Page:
After serving as a librarian at a Christian university for nearly five years, I have recently accepted an appointment to teach theology and apologetics in the school of divinity at that same institution.
Reflecting on my time as an academic librarian, I cannot help but recognize a few stark, unmistakable parallels between wearing my new professorial tam and the librarian hat that still seems to sit comfortably on my head. In fact, it would appear that my theological and information literacy training have begun to coalesce in my pedagogical approach in the theology classroom.
It was during the course preparation for my introductory theology class that I started to sense a vague feeling of déjà vu. The learning outcomes embedded in my syllabus state that students should recognize the way that Christian doctrine frames our worldview and approach to every area of life. This outcome is just as appropriate for the Christian nurse as it is for the pastor.
Worldviews are the “interpretive grids, consisting of a variety of beliefs and attitudes, by which people filter through the data from the world, allowing them to form a consistent and coherent view of reality, in order to make sense of all of life.”1
We believe that Christian doctrine creates the basis for those grids of interpretation.
As a librarian-turned-professor, though, when I start to think about interpretive grids, I also begin to reference my training in information literacy instruction. As it turns out, I can think of a number of ways the two are interconnected.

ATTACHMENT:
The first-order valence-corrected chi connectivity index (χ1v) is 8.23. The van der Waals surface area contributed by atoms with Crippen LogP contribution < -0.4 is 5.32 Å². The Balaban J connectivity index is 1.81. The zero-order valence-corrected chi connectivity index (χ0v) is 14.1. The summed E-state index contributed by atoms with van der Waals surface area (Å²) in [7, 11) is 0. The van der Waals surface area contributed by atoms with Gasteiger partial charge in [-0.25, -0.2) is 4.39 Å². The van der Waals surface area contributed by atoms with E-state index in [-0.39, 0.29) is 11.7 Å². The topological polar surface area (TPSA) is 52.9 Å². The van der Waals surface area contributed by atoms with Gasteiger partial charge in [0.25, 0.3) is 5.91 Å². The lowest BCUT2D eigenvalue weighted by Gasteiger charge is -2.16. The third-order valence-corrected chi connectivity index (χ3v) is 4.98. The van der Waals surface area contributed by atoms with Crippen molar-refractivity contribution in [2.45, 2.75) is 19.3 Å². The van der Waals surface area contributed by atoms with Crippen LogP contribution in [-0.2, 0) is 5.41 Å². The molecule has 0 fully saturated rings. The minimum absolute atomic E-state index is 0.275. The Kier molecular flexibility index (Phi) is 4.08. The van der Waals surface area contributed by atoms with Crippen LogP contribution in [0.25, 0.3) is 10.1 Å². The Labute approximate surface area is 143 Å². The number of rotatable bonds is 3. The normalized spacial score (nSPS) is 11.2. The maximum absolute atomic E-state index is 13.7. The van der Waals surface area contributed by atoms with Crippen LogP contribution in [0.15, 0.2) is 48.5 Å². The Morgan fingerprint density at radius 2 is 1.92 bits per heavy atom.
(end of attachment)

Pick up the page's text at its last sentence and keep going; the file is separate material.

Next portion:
Perhaps, I began to postulate, at least some of the goals of the theology classroom are aligned with the same as those of a (Christian) reference librarian assisting students with their research. After all, what is the goal of a research assistance interaction? Certainly, there are all manner of directional or otherwise closed-ended questions that are directed toward the librarian seated at the reference desk. Likewise, there will always be the frantic and needy student clamoring for help finding a minimally adequate article for his 101 class as part of a late-night research procrastination ritual.
The Reference Interview: Connecting Students to God’s Worldview
However, for those students seeking true research assistance, the reference interview is about more than simply connecting the student to a source of information. Surely, the Christian librarian may discern the instructional workflow as being imbued with a higher purpose than that!
I would contend that it is instead about helping the student find a deeper, richer understanding of that which is true. Recognizing that all truth is God’s truth, the Christian librarian works with the student to discover what sources may offer the fullest and most accurate rendering of God’s world. This endeavor lies at the very heart of the research endeavor from a Christian perspective, and likewise, it is at the heart of Christian intellectual development in the theological classroom as well.